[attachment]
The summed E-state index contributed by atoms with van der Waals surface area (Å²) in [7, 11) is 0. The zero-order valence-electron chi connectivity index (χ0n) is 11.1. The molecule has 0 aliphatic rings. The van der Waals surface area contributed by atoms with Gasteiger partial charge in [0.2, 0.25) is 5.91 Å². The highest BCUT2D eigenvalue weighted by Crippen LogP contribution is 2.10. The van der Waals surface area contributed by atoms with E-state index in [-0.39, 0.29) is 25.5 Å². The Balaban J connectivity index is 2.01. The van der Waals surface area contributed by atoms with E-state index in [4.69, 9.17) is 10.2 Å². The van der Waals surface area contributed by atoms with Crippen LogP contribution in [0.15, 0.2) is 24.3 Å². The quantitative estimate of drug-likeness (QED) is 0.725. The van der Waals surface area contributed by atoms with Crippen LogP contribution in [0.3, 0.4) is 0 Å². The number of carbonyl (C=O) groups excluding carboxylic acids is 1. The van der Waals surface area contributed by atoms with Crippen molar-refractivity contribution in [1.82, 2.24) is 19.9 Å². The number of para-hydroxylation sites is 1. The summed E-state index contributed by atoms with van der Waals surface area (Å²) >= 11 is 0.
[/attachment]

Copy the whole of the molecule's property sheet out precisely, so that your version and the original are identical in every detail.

The summed E-state index contributed by atoms with van der Waals surface area (Å²) in [7, 11) is 0. The zero-order valence-electron chi connectivity index (χ0n) is 11.1. The molecule has 0 aliphatic rings. The van der Waals surface area contributed by atoms with Gasteiger partial charge in [0.2, 0.25) is 5.91 Å². The highest BCUT2D eigenvalue weighted by Crippen LogP contribution is 2.10. The van der Waals surface area contributed by atoms with E-state index in [-0.39, 0.29) is 25.5 Å². The Balaban J connectivity index is 2.01. The van der Waals surface area contributed by atoms with E-state index in [4.69, 9.17) is 10.2 Å². The van der Waals surface area contributed by atoms with Crippen LogP contribution in [0.15, 0.2) is 24.3 Å². The quantitative estimate of drug-likeness (QED) is 0.725. The van der Waals surface area contributed by atoms with Crippen LogP contribution in [0.3, 0.4) is 0 Å². The number of carbonyl (C=O) groups excluding carboxylic acids is 1. The van der Waals surface area contributed by atoms with Crippen molar-refractivity contribution in [1.82, 2.24) is 19.9 Å². The number of para-hydroxylation sites is 1. The summed E-state index contributed by atoms with van der Waals surface area (Å²) >= 11 is 0.